Ampol manages Australia’s largest petrol and convenience network and the organisation is now returning to its roots with the iconic Australian Ampol brand that harks back to 1936.
Besides overseeing the chain of fuel and retail outlets (which will all be rebranded to Ampol by 2022), Ampol refines, imports and markets fuels and lubricants, serving more than 80,000 enterprise customers in markets such as defence, mining and aviation and 3 million retail customers each week.
It operates 17 terminals, five major pipelines, 57 depots, approximately 730 company-controlled retail sites, 1,930 branded retail sites and a refinery in Queensland. More than 8,200 people work across the network.
Ampol operates in a complex, hazardous industry and so requires strong process management to ensure safety, regulatory compliance and efficiency. The range of tasks that those people perform is diverse – from maintaining heavy equipment in the refinery, opening a fuel valve on the service station forecourt, to heating a pie in one of the convenience outlets. All of those tasks need to be done safely, efficiently and in accordance with an array of different standards and regulations.
The challenge in the past was that although Ampol had all the materials – 5,000-plus documents in fact – to guide personnel through every task, it could be hard to find the right one fast. When people did locate a manual or guide it wasn’t always clear to the worker that the version they were looking at was the right one, and completely up to date.
It was the classic needle in a haystack problem.
The company has now completely transformed the experience for all its users by creating a central cloud-based SharePoint repository of all the information that every employee might need. It’s searchable and applies context according to who is searching for information and their current role.
It’s delivered significant productivity improvements, and ensures compliance with ISO standards – almost as though someone had waved a giant magnet over the haystack to pull out exactly what was needed when it was needed.
User centred design approach
Helen Lau, head of Digital at Ampol, says that rather than simply lifting and shifting the once on-premise document management online, which delivered only limited benefits, Ampol went back to the drawing board and worked with a user experience designer and developer to map out how people actually used the system.
She explains; “SharePoint is almost like a Lego block – everyone can set up a SharePoint site in a matter of seconds. But how do we address our user journey?” Taking a top-to-bottom review allowed Ampol to totally transform its document management system and ensure it was designed to respond rapidly to user needs and expectations, while ensuring the all-important compliance for the company.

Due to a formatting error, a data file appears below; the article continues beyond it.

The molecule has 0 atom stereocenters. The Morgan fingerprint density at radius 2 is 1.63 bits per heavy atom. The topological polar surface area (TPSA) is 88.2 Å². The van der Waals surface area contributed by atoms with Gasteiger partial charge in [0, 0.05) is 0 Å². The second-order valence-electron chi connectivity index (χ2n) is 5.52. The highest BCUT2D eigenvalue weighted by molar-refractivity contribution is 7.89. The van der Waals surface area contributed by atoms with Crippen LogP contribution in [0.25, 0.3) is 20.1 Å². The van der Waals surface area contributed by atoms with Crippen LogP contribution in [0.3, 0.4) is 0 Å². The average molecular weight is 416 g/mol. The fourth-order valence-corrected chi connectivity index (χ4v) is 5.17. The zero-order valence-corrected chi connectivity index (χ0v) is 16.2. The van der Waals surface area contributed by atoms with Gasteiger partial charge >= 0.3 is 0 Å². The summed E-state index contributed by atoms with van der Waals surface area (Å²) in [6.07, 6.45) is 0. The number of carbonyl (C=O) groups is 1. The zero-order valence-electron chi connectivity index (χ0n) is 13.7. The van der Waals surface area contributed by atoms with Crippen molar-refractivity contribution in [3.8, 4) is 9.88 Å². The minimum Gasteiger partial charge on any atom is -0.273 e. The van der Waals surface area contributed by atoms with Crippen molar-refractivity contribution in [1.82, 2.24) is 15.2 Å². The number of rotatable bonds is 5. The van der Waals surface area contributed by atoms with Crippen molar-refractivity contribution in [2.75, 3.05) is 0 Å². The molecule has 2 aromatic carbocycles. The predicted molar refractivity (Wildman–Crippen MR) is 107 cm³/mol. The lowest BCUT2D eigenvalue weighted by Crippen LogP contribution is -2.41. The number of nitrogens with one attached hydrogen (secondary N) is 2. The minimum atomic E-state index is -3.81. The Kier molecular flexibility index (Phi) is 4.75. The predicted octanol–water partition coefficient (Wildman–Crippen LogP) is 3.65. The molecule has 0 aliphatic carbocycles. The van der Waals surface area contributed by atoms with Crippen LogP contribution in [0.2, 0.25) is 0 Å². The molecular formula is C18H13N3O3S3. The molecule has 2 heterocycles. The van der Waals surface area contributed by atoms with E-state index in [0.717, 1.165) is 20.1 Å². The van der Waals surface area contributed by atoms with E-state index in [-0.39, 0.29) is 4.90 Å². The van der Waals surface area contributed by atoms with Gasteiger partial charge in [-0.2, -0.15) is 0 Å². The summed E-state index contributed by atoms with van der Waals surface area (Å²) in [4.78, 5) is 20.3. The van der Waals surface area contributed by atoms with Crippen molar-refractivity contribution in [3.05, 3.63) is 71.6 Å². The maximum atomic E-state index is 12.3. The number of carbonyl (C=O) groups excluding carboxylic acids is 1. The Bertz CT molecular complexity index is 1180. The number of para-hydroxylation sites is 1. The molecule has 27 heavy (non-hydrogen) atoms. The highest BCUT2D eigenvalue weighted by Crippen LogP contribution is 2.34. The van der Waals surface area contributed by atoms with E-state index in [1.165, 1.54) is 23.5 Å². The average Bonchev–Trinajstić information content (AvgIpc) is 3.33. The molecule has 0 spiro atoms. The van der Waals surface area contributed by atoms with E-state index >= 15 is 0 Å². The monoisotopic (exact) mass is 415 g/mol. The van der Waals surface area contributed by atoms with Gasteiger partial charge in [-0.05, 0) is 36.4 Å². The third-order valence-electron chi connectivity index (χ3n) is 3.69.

Ampol used SharePoint’s search capability to help users find the document that they need. By applying metadata to each document, and speed the search, Ampol has been able to reduce the time taken to find a document from about one minute and a half to almost instantaneous access. Multiply that by the many hundreds of searches each day – typically 800 or more – and there can be significant productivity gains.
Importantly for Ampol there is also peace of mind that the user is accessing the right information, pertinent to their position and that it’s up to date and accurate, which is critical for compliance.
The smarts that Ampol has built into the system also apply context around who is searching. For example, if someone searched on a safety procedure for operating a valve, the system would know from the identity of the person accessing the system whether that was a valve in an oil terminal or a refinery which each require different instructions and follow different codes.
Ampol leveraged Microsoft’s Common Data Service to ensure all the workflow history was bought together in a single location with document metadata to enable contextual search and workflow automation.
For compliance purposes Ampol needs to ensure that personnel follow the right procedure or work instruction associated with their job. The publishing workflow and the search configuration ensure only the latest and relevant document will be served.
Previously users would have to fill out a workflow form that contains 20-30 metadata fields to initiative a workflow and that process takes around 3-4 minutes per document workflow. With a smarter workflow engine and the system auto populating the majority of the fields, users now only need to review and click the submit button. Each workflow now takes less than 30 seconds to be triggered. The automation of field values also removed issues around workflow failures.
“We have had zero fail incidents on workflow since we launched and now it’s been probably six months, whereas previously we have about 15 per cent of our workflow bounce or error out,” says Lau.
Ampol developed the new document management system in-house, which Lau says has built up the skills and experience of the team.
With the system successfully deployed Lau says that; “The big lessons learned from us is actually taking this from an end user perspective rather than us telling them what the system should be.”
“This was driven by our UX/UI designer and developer actually spending the time observing and analysing what the user wants to see or what and how they access the information. It’s just a website, if you think about it, but how you lay out that website makes it simple for them to use.
“If you go to our document system now, it almost looks like a Google search – just a massive search bar in the middle and then some headings on the top saying ‘my items’ as in ‘my workflows’ or ‘my document’. “
The transformation of the document management system has streamlined access for users, and injected confidence across Ampol that tasks are being performed correctly, compliant with any codes or regulations, and efficiently.